The U.S. Supreme Court heard oral arguments this week in a unique Texas case that will hinge on the court’s interpretation of religious rights.
As the Washington Examiner explained, the case involves a state prohibition against pastors or other spiritual ministers praying aloud or touching a convict while in the death chamber ahead of his or her execution.
Background on the case
It remains unclear how the justices will rule in this case, especially considering that some of their comments and questions this week did not appear to reflect an anticipated position on the matter.
As for Ramirez v. Collier, the case emerged following a Texas ban implemented in 2019. That measure essentially relegated clergy to a separate room set aside for witnesses during the execution of a convicted murderer.
The Associated Press noted that the prohibition was partially relaxed earlier this year as ministers were once again allowed to enter the chamber ahead of an impending execution. They were still prohibited from vocalizing any prayer or scripture or from touching the inmate.
In the underlying case, death row inmate John Henry Ramirez was sentenced to death after he was convicted of stabbing a gas station clerk 29 times in 2004.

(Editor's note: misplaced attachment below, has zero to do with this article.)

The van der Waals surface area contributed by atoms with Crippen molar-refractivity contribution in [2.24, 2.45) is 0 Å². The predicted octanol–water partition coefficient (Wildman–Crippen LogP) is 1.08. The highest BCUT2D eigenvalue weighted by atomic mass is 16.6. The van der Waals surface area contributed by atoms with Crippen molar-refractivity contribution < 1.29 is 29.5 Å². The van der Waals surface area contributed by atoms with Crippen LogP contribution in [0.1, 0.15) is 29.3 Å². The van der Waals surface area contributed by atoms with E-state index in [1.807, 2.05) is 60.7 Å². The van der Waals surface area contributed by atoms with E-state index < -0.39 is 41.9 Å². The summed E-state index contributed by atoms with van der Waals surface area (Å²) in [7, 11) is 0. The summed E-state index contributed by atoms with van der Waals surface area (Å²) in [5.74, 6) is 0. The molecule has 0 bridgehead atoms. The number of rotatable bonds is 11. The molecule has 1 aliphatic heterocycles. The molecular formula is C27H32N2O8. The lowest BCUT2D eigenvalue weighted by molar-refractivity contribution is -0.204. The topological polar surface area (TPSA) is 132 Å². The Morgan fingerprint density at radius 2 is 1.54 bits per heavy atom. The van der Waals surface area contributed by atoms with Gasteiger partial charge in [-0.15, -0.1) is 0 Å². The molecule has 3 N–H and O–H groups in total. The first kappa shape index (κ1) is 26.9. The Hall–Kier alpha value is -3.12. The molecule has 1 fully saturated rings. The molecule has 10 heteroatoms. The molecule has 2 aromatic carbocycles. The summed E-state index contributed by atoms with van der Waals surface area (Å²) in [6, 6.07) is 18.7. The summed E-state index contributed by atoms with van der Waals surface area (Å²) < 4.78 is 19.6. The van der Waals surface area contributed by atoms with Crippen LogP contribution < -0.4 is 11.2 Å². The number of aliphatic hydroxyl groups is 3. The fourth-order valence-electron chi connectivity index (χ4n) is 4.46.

The state presented a brief to the Supreme Court arguing that Ramirez was not sincere in his self-professed religious beliefs when requesting the presence of a spiritual adviser to lay hands on him and pray out loud during his execution. Furthermore, the state maintained that granting such a request would increase the risk for a “catastrophic” failure or mistake during the execution protocols and administration of a lethal injection.
“An unending stream”
An analysis by SCOTUSblog indicated that the court appeared divided on the issue, with Justice Neil Gorsuch — known as a fierce defender of religious liberty — remaining silent the entire time and displaying no hint regarding his thoughts on the arguments.
Conservative Justices Samuel Alito and Brett Kavanaugh seemed to signal that acceding to Ramirez’s request would open the door to “an unending stream” of future litigation involving inmate requests potentially intended to delay a scheduled execution.
Justice Clarence Thomas appeared to suggest that he believes the death row inmate was intending to do just that, though the convict’s attorney insists that the request was made in advance and was sincere.
As for fellow conservative Justice Amy Coney Barrett, she seemed to side with liberal Justices Stephen Breyer and Elena Kagen in rejecting the state’s concerns that something might go wrong in the execution chamber if a minister were allowed to be present, speak aloud, and lay hands on a condemned inmate.
Of course, a decision in the case is not expected until well into next year, so in the meantime, pundits will be left to wonder how the court’s ruling will be broken down among its justices.